In the previous Newsletter, the construction of a polarimeter for measurement of circular polarization at 113.3 GHz (CN) was announced. This polarimeter was tested at the 30-m telescope during the period 22--26 February 94 by a commissionning team comprising R. Crutcher, D. Fiebieg, B. Lazareff, G. Paubert, T. Troland.
The polarimeter consists of a dielectric transmission plate, whose design was optimized by J.Lamb. The plate can be rotated between position angles of , thanks to a mechanical device designed by J.L. Pollet. The phase time used was either 1 or 2 seconds, and the blanking time 0.25 second. The polarimeter adds 10 K to the receiver noise. It was found that, by tilting the plate, the standing wave ripple could be reduced to a negligible amount.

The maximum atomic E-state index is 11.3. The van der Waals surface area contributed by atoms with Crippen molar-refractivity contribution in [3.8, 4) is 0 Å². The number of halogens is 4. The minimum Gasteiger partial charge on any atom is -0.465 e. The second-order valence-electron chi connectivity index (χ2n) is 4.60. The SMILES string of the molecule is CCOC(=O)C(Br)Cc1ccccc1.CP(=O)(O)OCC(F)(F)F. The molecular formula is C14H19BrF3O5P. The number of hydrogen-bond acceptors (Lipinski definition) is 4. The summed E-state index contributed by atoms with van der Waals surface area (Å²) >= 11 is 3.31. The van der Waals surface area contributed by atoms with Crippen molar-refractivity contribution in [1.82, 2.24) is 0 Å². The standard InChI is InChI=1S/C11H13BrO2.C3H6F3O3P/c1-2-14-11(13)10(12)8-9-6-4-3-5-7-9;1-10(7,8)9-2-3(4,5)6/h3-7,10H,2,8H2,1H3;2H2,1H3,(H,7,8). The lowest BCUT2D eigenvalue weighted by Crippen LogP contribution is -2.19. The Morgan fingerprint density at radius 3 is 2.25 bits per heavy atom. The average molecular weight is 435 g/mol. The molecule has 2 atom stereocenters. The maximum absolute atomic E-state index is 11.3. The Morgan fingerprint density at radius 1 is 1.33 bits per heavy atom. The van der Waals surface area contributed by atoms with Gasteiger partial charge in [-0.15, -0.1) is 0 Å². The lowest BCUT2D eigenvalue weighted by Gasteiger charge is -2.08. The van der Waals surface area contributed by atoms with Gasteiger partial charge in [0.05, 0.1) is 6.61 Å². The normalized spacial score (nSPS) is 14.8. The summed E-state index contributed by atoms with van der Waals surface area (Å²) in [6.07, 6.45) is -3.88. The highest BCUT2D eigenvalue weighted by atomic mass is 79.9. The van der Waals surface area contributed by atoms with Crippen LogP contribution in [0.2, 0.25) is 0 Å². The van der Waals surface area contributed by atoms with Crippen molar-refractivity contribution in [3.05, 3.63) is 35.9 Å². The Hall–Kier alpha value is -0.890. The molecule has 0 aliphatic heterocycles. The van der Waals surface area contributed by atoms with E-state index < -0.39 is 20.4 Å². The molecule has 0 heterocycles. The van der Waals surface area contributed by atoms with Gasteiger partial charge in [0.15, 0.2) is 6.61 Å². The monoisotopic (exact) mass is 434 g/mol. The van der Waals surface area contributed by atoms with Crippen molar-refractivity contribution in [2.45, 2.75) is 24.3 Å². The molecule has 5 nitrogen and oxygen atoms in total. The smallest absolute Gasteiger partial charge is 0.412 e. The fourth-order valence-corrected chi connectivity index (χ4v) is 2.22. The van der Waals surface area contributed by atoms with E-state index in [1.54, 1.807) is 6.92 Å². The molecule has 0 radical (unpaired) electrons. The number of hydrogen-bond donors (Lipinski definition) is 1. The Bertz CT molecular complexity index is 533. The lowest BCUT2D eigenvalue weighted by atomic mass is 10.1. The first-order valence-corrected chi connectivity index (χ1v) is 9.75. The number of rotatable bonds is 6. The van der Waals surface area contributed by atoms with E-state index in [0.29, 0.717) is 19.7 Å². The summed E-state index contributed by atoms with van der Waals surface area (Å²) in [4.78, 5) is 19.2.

The main purpose of the test was to investigate the polarization properties of the telescope; specifically the so-called squint. To first order, the beams of the telescope in R and L circular polarization are expected to have a slight pointing offset.
The effect has indeed been detected in several different experiments, and the clearest illustration is shown on Fig. 9. This is a map of Venus in Stokes V, the difference of intensity between the R and L signals. It shows, as expected, the difference pattern of two slightly offset beams. In the units of that map, Venus is 21000 units. The observed ``butterfly'' pattern coresponds to a 0.27 squint between the R and L beams, i.e. slightly more than 1/100 of the FWHM.
The frequency dependence of the beam squint was also investigated, to check against possible fine structure in frequency caused by standing waves. It was found to be present, reproducible, but quite small.
A detailed report in being prepared, and will soon be available on request.
Figure 9: The map of Stokes parameter V obtained on Venus.